A very good article, from author that is "against" priority inheritance, about how applications not depending on the heavy use of fixed priority scheduling should be constructed. It is a good survey of real time programming constructs that includes the use of lockless algorithms and other things that simplify locking/interrupt handling for "just in time" style applications under RTLinux. It also discusses how the classic Mars Pathfinder failure is misunderstood because of an "implicit synchronization" point inside the application. It's very interesting. Although it's about real time applications techniques, it can be use as a commentary on a broader discussion of SMP kernel development and the use of light weight locking structures inside the Linux kernel. This stands in contrast to how both Solaris and FreeBSD-current are currently built and have a tendency to be overly complicated. FreeBSD's particular use of BSD/OS's SMP facilities is particularly over complicated.

This article is a very good read and indirectly criticizes what might be an abuse of priority inheritance techniques in general purpose operating systems. It basically implies that priority inheritance techniques are broadly misused to cover up contention problems inside the kernel, which then creates weird scheduling problems. This stands in contrast to development attitudes of real time operating systems, such as QNX and TimeSys Linux, where simple priority inheritance is used sparingly to correct for specific priority inversion problems inside an application. There seems to be a historical and intellectual disjointedness between both groups with regard to how these techniques are use. This seperation needs to be elaborated on later, specifically the over use of it in general purpose operating systems.

I basically agree his, Victor's, technical analysis as well as his suggestions regarding the design of RT applications, but not his conclusion about why priority inheritance should be completely excluded from a RTOS. It is too extreme and can't handle certain overload situations properly such as long held critical sections for complex algorithms. However, it did change my previous view point and I now believe that using simpler locking, with emphasis on the removal of contention, is the correct solution for a scalable multiprocessing kernel design rather than abusing priority inheritance techniques and the scheduler to work around latency problems. More on this later. The article:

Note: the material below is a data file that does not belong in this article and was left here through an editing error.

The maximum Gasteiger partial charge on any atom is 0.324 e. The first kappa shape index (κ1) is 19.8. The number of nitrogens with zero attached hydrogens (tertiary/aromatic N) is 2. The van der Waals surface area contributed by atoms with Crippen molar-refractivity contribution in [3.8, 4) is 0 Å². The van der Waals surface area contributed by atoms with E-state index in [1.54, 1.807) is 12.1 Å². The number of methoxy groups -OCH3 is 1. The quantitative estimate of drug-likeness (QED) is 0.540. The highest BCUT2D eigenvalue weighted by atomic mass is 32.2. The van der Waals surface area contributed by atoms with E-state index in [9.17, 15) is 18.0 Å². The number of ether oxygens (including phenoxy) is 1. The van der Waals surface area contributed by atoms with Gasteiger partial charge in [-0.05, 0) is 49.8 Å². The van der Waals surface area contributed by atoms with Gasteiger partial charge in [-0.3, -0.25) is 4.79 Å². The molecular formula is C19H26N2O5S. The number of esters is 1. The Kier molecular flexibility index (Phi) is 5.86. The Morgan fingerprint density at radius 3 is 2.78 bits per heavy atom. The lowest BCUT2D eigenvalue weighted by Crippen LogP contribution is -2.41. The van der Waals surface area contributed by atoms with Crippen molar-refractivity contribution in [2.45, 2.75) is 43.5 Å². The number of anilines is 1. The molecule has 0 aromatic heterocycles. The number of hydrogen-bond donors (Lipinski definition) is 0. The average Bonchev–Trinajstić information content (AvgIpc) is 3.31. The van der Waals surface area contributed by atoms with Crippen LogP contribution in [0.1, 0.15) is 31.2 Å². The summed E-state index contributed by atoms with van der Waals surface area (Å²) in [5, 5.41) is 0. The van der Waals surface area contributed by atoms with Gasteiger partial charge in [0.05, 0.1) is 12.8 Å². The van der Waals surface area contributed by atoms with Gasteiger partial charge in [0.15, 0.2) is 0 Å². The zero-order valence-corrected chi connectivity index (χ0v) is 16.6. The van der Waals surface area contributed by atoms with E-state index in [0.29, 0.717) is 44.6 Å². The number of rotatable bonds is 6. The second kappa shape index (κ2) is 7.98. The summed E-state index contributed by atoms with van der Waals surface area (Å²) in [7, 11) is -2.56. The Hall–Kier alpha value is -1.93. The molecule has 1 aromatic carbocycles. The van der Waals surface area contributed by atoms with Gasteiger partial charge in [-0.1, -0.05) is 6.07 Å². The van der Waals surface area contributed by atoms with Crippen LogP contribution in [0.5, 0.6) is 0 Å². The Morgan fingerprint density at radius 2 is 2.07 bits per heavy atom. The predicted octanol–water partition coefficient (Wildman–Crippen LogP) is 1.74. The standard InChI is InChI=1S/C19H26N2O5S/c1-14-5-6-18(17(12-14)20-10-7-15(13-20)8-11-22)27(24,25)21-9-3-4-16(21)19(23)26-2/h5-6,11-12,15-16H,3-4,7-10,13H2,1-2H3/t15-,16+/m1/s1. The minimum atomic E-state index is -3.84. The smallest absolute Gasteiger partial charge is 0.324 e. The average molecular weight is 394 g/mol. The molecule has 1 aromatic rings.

Current Logs and Downloads

This is a log of my current work with a rough outline of what I've been thinking here. Compilable (made up word) code, but in need of serious debugging (hot off rsync :)) source code here.


Incorporating these BSD/OS 5.x concepts, via the TimeSys Linux patches, will hopefully enable the stock Linux scheduler, or other QoS schedulers build on top of it, to have much stronger scheduling semantics and precise control over CPU resource allocation for the entire operating system. Not exactly sure what that means [:-)]. But the assumption here is that the combination of low latency response to high resolution timers, <50us, would enable a resource allocation schedulers to throttle an IO channel as a result of controlling a thread specifically attached to that IO channel. "quality of service" control would then be inheritent for all kernel resources. High latency would otherwise make temporally aware schedulers like this less effective. This goes far beyond what traditional schedulers do in Unix and other operating systems.

My hope is that some off shoot of the Linux kernel would be able to achieve the real time capabilties of Silicon Graphic's IRIX, yet integrate some of the more modern real time operating system research innovations like CMU's scheduler reservations into the operating system. The first step in order to achieve this is to make Linux pervasively hard real time.

Like this:

and this:

A more novel and adaptive implementation of scheduler reservations using a CBS (constant bandwidth server) algorithm:

Multiprocessor extensions to scheduler reservations:
"The Fourth Real Time Linux Workshop" links:

Real time Linux links to steal ideas from:
IRIX REACT/pro Real Time Links

... related to this project.

Silicon Graphic's REACT/pro documenting their real time facilities such as the "frames" scheduler and how it can be driven by a vertical retrace interrupt (VBL) to sync up with video redrawing. It's a bit old school, but is still a very interesting read since it is the closest production system to what my goals are at this time:

Shielded processors (akin to IRIX processor isolation for RT tasks):

Out Of Band Things (not that off topic)

More evil things concerning synchronization, RCU (read-copy-update) papers: